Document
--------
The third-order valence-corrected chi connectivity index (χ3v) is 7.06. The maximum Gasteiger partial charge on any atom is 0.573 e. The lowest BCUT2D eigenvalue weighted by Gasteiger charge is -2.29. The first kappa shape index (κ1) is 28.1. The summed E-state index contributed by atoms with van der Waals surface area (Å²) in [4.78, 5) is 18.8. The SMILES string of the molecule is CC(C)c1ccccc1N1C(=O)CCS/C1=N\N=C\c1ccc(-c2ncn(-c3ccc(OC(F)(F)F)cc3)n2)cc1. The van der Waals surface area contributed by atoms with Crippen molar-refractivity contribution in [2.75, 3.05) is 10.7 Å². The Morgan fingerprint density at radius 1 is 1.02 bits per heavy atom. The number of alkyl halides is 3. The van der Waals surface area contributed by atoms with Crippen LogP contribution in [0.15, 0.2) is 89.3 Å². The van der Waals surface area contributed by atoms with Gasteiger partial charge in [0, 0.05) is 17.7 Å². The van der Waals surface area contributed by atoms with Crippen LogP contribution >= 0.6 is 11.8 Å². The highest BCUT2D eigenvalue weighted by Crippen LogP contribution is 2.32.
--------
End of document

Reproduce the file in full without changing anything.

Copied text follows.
The third-order valence-corrected chi connectivity index (χ3v) is 7.06. The maximum Gasteiger partial charge on any atom is 0.573 e. The lowest BCUT2D eigenvalue weighted by Gasteiger charge is -2.29. The first kappa shape index (κ1) is 28.1. The summed E-state index contributed by atoms with van der Waals surface area (Å²) in [4.78, 5) is 18.8. The SMILES string of the molecule is CC(C)c1ccccc1N1C(=O)CCS/C1=N\N=C\c1ccc(-c2ncn(-c3ccc(OC(F)(F)F)cc3)n2)cc1. The van der Waals surface area contributed by atoms with Crippen molar-refractivity contribution in [2.75, 3.05) is 10.7 Å². The Morgan fingerprint density at radius 1 is 1.02 bits per heavy atom. The number of alkyl halides is 3. The van der Waals surface area contributed by atoms with Crippen LogP contribution in [0.15, 0.2) is 89.3 Å². The van der Waals surface area contributed by atoms with Gasteiger partial charge in [0, 0.05) is 17.7 Å². The van der Waals surface area contributed by atoms with Crippen LogP contribution >= 0.6 is 11.8 Å². The highest BCUT2D eigenvalue weighted by Crippen LogP contribution is 2.32.